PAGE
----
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The “Victimology” lens

Nigel Evans

As lurid details spilled out about the MP’s struggles with alcohol and his sexuality, his accusers – five of whom were friends – played down the incidents to the point of levity. “It was like we were out one night and the shadow secretary of state for Wales put his hand down my trousers. Crazy, crazy Westminster. It seemed so funny,” said the first alleged victim.

How the case against Nigel Evans fell apart

Speaking as a representative of Team Pink, I’ve never tried this particular approach on anyone, no matter how drunk I might have been, because I’ve found that a punch in the face often offends.

If every rugby club prank or drunken fumble of the sexually curious was to be brought to trial then the courts would be overflowing.

I think the men reluctantly dragged into this by the Palace of Westminster Police, who categorically refused to be victims and said so on the stand were quite correct, but their refusal to be victims undermined the main allegation of rape and made both the police and CPS appear foolish – correctly and understandably in my view, although not in the view of the execrable Alison Saunders, Head of the UK’s Crown Prosecution Service.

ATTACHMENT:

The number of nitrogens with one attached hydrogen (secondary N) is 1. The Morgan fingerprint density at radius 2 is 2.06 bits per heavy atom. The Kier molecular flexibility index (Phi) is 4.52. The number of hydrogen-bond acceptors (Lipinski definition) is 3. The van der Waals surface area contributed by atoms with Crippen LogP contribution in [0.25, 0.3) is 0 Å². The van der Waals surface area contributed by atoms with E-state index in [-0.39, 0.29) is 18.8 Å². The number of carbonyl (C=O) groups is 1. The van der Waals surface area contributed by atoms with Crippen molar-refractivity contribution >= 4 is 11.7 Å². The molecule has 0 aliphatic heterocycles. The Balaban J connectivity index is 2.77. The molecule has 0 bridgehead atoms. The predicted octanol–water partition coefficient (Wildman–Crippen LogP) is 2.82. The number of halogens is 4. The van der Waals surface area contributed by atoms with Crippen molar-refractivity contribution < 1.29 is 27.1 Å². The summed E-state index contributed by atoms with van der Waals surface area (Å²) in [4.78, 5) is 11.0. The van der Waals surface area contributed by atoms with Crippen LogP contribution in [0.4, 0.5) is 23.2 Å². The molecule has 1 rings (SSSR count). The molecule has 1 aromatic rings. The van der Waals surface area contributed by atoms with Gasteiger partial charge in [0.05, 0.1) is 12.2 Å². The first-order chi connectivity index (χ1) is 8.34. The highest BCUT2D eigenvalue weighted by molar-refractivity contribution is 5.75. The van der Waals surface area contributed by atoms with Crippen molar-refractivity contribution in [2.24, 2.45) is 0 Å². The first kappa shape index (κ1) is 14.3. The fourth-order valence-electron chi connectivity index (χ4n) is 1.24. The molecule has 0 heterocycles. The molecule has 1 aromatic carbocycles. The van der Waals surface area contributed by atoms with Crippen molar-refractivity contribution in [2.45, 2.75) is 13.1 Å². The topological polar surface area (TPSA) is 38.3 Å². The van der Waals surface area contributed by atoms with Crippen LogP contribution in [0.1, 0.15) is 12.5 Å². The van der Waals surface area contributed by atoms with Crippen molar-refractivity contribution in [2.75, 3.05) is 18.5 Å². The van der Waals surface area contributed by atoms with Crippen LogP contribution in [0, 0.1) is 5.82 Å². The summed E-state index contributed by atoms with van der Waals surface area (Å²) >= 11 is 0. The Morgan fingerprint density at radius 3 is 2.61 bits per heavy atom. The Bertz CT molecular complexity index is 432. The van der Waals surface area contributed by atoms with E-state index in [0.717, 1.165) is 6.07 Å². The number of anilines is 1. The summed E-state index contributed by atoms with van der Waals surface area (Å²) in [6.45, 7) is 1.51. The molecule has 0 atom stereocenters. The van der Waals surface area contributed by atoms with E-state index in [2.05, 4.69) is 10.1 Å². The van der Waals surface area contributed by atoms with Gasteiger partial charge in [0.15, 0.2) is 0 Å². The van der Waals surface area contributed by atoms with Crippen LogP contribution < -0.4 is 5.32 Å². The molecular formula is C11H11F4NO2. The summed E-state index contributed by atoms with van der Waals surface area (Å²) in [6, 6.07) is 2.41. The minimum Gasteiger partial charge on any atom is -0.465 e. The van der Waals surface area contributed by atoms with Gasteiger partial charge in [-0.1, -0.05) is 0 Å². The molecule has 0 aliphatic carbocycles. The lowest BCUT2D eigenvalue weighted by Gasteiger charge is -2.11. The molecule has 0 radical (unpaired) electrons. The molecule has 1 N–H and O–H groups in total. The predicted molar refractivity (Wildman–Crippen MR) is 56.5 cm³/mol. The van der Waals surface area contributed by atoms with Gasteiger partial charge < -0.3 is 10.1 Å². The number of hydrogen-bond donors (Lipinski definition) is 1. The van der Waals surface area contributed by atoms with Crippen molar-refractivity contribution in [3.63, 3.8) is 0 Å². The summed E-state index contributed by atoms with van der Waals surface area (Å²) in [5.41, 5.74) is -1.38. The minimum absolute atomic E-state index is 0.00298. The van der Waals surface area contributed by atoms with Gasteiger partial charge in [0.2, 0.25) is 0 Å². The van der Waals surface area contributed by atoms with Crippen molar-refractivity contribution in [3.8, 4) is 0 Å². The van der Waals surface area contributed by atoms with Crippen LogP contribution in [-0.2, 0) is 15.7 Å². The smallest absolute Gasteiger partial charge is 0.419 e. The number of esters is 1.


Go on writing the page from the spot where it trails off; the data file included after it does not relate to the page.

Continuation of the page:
Alison Saunders: CPS ‘was right to take Evans case to court’

Time for this rape hysteria to be brought to an end as it undermines the genuine cases. The fact that these matters were escalated from bar room gossip to sexual assault charges by Sarah Wollaston MP (a “GP with 20 years’ experience including a spell working as a police forensic examiner where she dealt with victims of sexual and domestic violence”) does not surprise me. If, like Wollaston you go around viewing every aspect of life through a lens of “victimology” then you will find victims everywhere you look.

This is not to suggest that the rape charge against Evans should have been ignored, but by bundling it along with these other spurious and largely inconsequential events, presumably to establish Evans as a sexual predator in the years prior to the rape allegation then the CPS and police have undermined their case rather than enhanced it.

After all, juries live in the real world rather than that defined by the “Rape Culture” viewpoint of Alison Saunders.

4 Comments

  1. Talwin says:

    JG. I’m convinced the actions of both the police and CPS were merely following the 21st century trend for arse-covering. Bugger the consequences (if you’ll excuse the expression in this case); let’s put the responsibility onto someone else.

  2. John Galt says:

    I’d be prepared to believe that Talwin if this prosecution arose from an initial complaint and then others had come forward of their own volition, but that doesn’t seem to have been the case, more akin to Sarah Wollaston MP having discovered a nice little parliamentary sex scandal that she could use as a platform to parade her own particular prejudice.

    Did the Police and/or CPS go trawling for these reluctant witnesses or did Sarah Wollaston MP offer them up as part of her initial complaint? either way it is pretty distasteful.

  3. Mr Ed says: